Colegrove Park Elementary in North Adams ready for students
Photo Gallery | Colegrove Park Elementary School ready for students
NORTH ADAMS — The floors are shined, shelves are lined with books, and desks and chairs are in order.
As contractors completed finish work on the building, teachers and school staff continued the move into Colegrove Park Elementary School this week.
On Monday, students will fill the halls of the former Silvio O. Conte Middle School — which earlier still served as the original Drury High School — for the first time since 2010. As the $30 million renovation to the 19th century building winds down, school and city officials say the district is ready.
"It's getting there; we've moved all of the teacher material, all of our teachers are setting up their classrooms; the contractors are doing the final touch ups," Superintendent James Montepare told The Eagle on Wednesday.
Buses have been routed and parents have been notified of the new proceedings, Montepare said. For the first few days of classes at the new school, the city will keep a close eye on pedestrian safety nearby, according to Mayor Richard Alcombright.
The district held two open houses at Colegrove in December to allow students to find their classrooms and tour the rest of the building.
"They know the building a little bit, and I'm sure it's going to be an adjustment for everyone, but the teachers have been in for a couple weeks," Montepare said.
Debbie Sala, a Title I reading instructor at Colegrove, said it's been a busy few weeks, but it feels good to have everything moved into the new school.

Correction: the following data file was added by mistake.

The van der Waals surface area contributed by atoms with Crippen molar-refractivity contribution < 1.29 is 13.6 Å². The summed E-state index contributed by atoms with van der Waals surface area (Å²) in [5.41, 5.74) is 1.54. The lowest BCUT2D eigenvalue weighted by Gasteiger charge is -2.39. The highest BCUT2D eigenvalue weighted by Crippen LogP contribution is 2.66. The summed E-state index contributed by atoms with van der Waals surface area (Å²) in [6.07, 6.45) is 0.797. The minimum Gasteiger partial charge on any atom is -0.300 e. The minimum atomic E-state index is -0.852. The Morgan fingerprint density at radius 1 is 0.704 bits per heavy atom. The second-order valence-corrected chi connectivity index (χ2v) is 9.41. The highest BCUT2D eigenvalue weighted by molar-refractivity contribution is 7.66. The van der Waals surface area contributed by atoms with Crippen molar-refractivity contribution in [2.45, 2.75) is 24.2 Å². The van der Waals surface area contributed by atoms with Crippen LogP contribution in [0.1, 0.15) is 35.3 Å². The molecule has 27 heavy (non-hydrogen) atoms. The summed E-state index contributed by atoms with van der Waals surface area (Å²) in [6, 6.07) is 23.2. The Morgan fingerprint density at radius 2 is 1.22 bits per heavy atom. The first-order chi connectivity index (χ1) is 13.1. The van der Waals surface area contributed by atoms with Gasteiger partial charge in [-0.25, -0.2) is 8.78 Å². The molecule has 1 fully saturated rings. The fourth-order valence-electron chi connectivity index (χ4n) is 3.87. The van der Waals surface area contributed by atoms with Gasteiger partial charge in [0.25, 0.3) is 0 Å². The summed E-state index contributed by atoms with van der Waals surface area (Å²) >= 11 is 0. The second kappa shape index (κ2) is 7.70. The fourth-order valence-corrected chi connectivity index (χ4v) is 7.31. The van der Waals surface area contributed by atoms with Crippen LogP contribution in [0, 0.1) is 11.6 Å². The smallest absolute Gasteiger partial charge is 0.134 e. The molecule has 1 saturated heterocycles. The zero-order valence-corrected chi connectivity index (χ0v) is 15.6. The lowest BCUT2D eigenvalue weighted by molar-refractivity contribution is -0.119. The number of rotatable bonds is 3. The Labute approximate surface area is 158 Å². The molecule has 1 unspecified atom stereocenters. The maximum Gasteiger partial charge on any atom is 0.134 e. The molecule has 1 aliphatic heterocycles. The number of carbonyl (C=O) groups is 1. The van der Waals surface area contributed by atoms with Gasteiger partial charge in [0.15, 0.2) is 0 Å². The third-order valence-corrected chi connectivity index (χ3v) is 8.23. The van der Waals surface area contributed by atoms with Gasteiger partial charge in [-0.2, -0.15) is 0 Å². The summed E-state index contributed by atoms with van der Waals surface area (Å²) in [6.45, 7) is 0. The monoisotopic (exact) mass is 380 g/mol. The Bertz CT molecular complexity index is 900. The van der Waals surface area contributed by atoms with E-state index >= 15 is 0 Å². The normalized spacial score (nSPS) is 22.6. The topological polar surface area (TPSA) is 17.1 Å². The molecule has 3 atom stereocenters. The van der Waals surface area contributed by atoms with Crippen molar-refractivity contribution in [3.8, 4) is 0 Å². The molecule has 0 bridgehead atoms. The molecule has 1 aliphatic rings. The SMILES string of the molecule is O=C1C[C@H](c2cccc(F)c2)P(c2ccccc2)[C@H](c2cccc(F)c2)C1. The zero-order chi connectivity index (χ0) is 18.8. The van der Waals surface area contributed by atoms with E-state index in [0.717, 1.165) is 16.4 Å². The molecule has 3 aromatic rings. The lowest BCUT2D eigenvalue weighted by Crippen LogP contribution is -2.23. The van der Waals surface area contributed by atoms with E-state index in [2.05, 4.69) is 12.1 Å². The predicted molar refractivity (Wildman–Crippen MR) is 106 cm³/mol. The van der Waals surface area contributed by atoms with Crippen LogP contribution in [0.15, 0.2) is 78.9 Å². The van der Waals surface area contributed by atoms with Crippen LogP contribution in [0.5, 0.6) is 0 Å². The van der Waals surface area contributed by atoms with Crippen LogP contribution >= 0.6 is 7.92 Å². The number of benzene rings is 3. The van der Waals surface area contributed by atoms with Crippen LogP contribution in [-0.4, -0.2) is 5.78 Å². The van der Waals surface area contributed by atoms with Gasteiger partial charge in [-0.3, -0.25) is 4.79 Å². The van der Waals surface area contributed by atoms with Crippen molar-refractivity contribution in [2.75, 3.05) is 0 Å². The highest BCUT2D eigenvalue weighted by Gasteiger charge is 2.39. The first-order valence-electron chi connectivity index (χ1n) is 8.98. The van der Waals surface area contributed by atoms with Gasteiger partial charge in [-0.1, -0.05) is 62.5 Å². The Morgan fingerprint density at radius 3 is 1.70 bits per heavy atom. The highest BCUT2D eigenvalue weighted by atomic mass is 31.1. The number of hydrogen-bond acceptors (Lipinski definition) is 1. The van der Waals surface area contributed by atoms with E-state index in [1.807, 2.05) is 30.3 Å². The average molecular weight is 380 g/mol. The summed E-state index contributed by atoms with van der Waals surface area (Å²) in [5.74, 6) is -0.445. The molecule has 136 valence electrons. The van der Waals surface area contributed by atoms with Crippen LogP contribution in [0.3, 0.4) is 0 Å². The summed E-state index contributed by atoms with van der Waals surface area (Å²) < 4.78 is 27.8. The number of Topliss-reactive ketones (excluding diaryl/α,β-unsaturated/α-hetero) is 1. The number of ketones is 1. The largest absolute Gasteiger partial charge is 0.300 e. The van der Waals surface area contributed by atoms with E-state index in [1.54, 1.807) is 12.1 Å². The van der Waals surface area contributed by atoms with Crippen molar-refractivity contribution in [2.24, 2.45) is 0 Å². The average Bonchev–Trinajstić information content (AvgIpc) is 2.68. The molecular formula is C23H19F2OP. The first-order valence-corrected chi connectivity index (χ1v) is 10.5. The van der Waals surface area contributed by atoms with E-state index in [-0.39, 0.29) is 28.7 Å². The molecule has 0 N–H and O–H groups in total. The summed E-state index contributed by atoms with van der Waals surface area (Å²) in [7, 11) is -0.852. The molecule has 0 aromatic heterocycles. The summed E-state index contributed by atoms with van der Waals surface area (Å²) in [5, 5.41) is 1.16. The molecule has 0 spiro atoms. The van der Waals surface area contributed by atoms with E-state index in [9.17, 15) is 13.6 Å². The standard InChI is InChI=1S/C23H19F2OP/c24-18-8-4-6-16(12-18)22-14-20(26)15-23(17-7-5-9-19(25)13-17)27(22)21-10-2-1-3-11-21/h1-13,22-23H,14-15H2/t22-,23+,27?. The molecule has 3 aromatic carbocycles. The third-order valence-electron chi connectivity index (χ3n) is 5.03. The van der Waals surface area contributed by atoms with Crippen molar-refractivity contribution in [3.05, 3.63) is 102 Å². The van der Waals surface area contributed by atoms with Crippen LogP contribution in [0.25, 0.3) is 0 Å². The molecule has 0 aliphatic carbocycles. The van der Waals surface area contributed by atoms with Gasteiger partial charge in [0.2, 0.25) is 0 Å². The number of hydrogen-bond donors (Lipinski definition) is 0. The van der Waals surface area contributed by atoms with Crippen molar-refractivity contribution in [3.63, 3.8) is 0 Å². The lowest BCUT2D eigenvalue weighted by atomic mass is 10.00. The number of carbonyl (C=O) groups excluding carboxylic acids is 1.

"I'm thrilled with our new space. It is such a comfortable environment," Sala said. "For those of us who went to Drury High School there, it's a fun trip down memory lane as well. I took my mom, Lorraine Maloney, to help me unpack. She graduated in 1951; she was in awe."
Montepare commended the teachers' efforts to move into new spaces. "They've really stepped up," he said. "It's an anxious time for people, but it really gave people a chance to go through what they have and purge and leave things that they really haven't utilized for a period of time; so it was a good reboot for their classrooms."
Teachers and administrators are working together to schedule "unpack days" during Colegrove's opening week to allow teachers to settle further into their new spaces, according to Erica Manville, the after-school and community outreach coordinator at Colegrove and co-chairwoman of the North Adams Teachers Association.
"I'm really excited for the chance to community build and have a great new start, I think it's a great opportunity for the teachers and the kids," Manville said.
Monetpare's excitement about the 78,000-square-foot school is palpable. On top of preserved details from the former Drury High — exterior brick walls, columns, stained glass windows and century-old wood floors — the school's gymnasium is about three times the size of Sullivan's, its heating and cooling systems are brand new, and its windows are energy-efficient.
"The classrooms are big, they're bright, they're clean," Montepare said. "There's enough space now for additional things like project rooms and reading laboratories, and just all kinds of occupational therapy, physical therapy and speech areas."
As teachers and staff have moved in their belongings, Alcombright said contractors have been working to complete a "punch list" of minor touch-ups and fixes throughout the building.
"My bigger concerns as I was walking the building was just checking out the punch list items, [but] there's nothing of any substance at all," Alcombright said.
The building has also received a thorough cleaning, which was a point of concern for the school building committee in recent weeks — so much so that officials threatened to hire a private cleaner and bill the general contractor for its time.
"The building looks significantly better, let's put it that way," Alcombright said.
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